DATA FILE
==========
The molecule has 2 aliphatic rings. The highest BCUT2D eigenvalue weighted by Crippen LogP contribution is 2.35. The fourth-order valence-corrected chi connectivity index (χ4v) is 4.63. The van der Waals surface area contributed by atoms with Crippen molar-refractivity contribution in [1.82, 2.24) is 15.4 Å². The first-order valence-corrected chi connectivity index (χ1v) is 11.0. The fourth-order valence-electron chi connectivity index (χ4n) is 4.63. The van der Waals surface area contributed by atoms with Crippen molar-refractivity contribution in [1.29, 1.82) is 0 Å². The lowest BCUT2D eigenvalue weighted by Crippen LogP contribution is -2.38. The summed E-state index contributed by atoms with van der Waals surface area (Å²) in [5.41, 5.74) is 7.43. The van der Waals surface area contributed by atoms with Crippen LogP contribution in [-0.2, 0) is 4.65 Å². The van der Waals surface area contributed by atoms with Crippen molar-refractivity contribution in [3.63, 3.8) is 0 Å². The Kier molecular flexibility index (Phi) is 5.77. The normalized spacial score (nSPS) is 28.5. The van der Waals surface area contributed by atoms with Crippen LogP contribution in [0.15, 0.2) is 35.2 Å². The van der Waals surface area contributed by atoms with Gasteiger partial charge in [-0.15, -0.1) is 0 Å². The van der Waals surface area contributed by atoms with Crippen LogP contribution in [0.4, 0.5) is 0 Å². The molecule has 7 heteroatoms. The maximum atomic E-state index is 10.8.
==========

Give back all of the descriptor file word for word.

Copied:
The molecule has 2 aliphatic rings. The highest BCUT2D eigenvalue weighted by Crippen LogP contribution is 2.35. The fourth-order valence-corrected chi connectivity index (χ4v) is 4.63. The van der Waals surface area contributed by atoms with Crippen molar-refractivity contribution in [1.82, 2.24) is 15.4 Å². The first-order valence-corrected chi connectivity index (χ1v) is 11.0. The fourth-order valence-electron chi connectivity index (χ4n) is 4.63. The van der Waals surface area contributed by atoms with Crippen molar-refractivity contribution in [1.29, 1.82) is 0 Å². The lowest BCUT2D eigenvalue weighted by Crippen LogP contribution is -2.38. The summed E-state index contributed by atoms with van der Waals surface area (Å²) in [5.41, 5.74) is 7.43. The van der Waals surface area contributed by atoms with Crippen LogP contribution in [-0.2, 0) is 4.65 Å². The van der Waals surface area contributed by atoms with Crippen molar-refractivity contribution in [3.63, 3.8) is 0 Å². The Kier molecular flexibility index (Phi) is 5.77. The normalized spacial score (nSPS) is 28.5. The van der Waals surface area contributed by atoms with Crippen LogP contribution in [0.15, 0.2) is 35.2 Å². The van der Waals surface area contributed by atoms with Gasteiger partial charge in [-0.15, -0.1) is 0 Å². The van der Waals surface area contributed by atoms with Crippen LogP contribution in [0.4, 0.5) is 0 Å². The molecule has 7 heteroatoms. The maximum atomic E-state index is 10.8.